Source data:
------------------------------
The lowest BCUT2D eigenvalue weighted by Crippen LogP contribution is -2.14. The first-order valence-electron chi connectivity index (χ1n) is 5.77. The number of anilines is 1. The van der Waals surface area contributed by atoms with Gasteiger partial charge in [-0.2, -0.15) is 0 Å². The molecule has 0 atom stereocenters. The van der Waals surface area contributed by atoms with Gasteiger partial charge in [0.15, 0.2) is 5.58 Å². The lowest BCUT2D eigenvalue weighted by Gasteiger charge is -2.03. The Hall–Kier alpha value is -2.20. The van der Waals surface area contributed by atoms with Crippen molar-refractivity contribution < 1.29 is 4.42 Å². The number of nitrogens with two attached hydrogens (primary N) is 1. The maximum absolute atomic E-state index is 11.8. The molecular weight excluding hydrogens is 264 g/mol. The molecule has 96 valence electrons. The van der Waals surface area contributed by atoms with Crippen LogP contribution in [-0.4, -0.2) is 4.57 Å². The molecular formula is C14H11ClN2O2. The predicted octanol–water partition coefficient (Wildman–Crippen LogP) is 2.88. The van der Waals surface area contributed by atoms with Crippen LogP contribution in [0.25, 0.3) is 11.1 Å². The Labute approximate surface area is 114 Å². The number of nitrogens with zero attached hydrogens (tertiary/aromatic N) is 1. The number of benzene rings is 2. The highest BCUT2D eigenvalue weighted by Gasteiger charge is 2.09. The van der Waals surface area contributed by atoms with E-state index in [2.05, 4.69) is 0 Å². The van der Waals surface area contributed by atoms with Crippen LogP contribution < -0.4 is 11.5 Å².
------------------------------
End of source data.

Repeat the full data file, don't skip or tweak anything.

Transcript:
The lowest BCUT2D eigenvalue weighted by Crippen LogP contribution is -2.14. The first-order valence-electron chi connectivity index (χ1n) is 5.77. The number of anilines is 1. The van der Waals surface area contributed by atoms with Gasteiger partial charge in [-0.2, -0.15) is 0 Å². The molecule has 0 atom stereocenters. The van der Waals surface area contributed by atoms with Gasteiger partial charge in [0.15, 0.2) is 5.58 Å². The lowest BCUT2D eigenvalue weighted by Gasteiger charge is -2.03. The Hall–Kier alpha value is -2.20. The van der Waals surface area contributed by atoms with Crippen molar-refractivity contribution < 1.29 is 4.42 Å². The number of nitrogens with two attached hydrogens (primary N) is 1. The maximum absolute atomic E-state index is 11.8. The molecular weight excluding hydrogens is 264 g/mol. The molecule has 96 valence electrons. The van der Waals surface area contributed by atoms with Crippen LogP contribution in [-0.4, -0.2) is 4.57 Å². The molecular formula is C14H11ClN2O2. The predicted octanol–water partition coefficient (Wildman–Crippen LogP) is 2.88. The van der Waals surface area contributed by atoms with Crippen LogP contribution in [0.25, 0.3) is 11.1 Å². The Labute approximate surface area is 114 Å². The number of nitrogens with zero attached hydrogens (tertiary/aromatic N) is 1. The number of benzene rings is 2. The highest BCUT2D eigenvalue weighted by Gasteiger charge is 2.09. The van der Waals surface area contributed by atoms with E-state index in [2.05, 4.69) is 0 Å². The van der Waals surface area contributed by atoms with Crippen LogP contribution < -0.4 is 11.5 Å².